If you aren't excited about the upcoming film 300, then you may want to check your pulse, because you may no longer be among the living. If you haven't heard of 300, then get out from underneath your rock, check out the trailer, see the stills, and bask in the glory of El Bicho's rave review. Now that you are prepared, we can talk some serious 300 game.
The film is based on Frank Miller's graphic novel 300, which tells the tale of 300 Spartans and their battle against a million Persians at Thermopylae in 480 B.C, a turning point in the early days of democracy. It stars Gerard Butler (Phantom of the Opera, Beowulf & Grendel) and is directed by Zack Snyder, who remade George Romero's Dawn of the Dead in 2004. In preperation for the film's release on March 9, I had a chance to sit down and talk with the man at the helm, director Zack Snyder, and chat about 300, how it stacks up to Sin City, and some upcoming projects that have fanboys (and fangirls) everywhere double clicking their proverbial mice:
How you feel about the film, now that it is done and ready to be released? Did it come out the way you intended?
Um… I think it did. I Actually I am very pleased with what I got. You know, I went on a long journey and when you leave you anticipate the ending. And it was only, I think, now that we’ve reached the ending that I look back and I go gosh, you know we did it. We kept our eye on the prize. And that is pretty, pretty monumental in some ways. I don’t know if I expected it to, to be honest.
You have talked about the fact that you made a movie that you’d like to see. And a lot of movies in this genre, such as Troy or Alexander seemed to be these big studio-driven flicks. How did you get Warner Brothers to sign off on you making your movie?
Ah, you know what? I don’t know what I did. But for some reason they had some confidence in me that I, uh… that I was very excited about… that they said they trusted me to make them a cool movie. And maybe it was that trust in me that made me work extra hard. They’ve been nothing but great.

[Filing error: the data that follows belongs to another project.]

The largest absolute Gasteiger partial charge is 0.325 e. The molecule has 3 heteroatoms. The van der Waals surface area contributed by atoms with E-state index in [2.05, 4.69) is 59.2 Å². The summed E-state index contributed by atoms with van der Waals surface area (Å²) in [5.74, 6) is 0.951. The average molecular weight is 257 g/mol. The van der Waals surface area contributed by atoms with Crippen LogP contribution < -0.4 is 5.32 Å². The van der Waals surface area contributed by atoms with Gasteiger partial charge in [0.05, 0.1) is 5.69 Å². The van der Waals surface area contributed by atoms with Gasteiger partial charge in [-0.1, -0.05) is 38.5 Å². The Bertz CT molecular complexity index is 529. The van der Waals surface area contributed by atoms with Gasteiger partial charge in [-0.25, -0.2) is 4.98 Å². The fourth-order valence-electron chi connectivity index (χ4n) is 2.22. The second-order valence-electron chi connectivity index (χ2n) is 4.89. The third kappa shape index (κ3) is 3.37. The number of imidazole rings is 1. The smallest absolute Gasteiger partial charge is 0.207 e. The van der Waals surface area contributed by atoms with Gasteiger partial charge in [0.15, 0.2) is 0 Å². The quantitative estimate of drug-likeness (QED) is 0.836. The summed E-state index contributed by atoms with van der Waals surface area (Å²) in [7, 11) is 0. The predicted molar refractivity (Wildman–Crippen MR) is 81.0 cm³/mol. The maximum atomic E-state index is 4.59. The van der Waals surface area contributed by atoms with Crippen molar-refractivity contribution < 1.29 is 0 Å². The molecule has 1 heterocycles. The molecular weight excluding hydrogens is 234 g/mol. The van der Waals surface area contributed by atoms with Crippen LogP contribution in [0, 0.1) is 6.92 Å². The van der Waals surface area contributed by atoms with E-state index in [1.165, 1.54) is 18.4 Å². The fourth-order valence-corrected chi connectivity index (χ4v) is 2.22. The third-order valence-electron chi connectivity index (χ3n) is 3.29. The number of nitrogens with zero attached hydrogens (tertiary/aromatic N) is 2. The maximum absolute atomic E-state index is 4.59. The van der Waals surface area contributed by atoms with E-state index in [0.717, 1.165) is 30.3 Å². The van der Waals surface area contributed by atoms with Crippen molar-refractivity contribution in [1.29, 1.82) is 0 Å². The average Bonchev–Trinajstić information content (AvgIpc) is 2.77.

One of the things that sticks out about the film is that it is almost all digital – almost completely shot in front of a bluescreen. At what point did you say “We have to do this with blue screen” instead of shooting on location?
You know what, it happened I think early on because I knew that there was no way we could make those Frank [Miller] Frames outside. It was just going to be impossible to try and find those times of day that looked like that or that landscape that looked like that. It just didn’t exist in the real world. And so, that was really an early decision to say, “You know we’ve gotta make this this world that doesn’t exist except for in Frank’s head. So we’ve gotta go make it, we can’t find it.”
So would you say that was your goal for the film? To make Frank’s vision kind of come alive?
Yeah. Absolutely. In fact, I wanted to make Frank’s vision come alive and I feel like when I watch it that I get that. You know, after Frank saw the movie he said, “You know, it’s the movie I wanted to see when I was young. When I saw my original 300 Spartans, this is the movie I wanted to see.” So that’s cool. It made me feel good.
And the film does certainly seem to be an extension of the Frank’s novel, but what is different about the film than the graphic novel itself?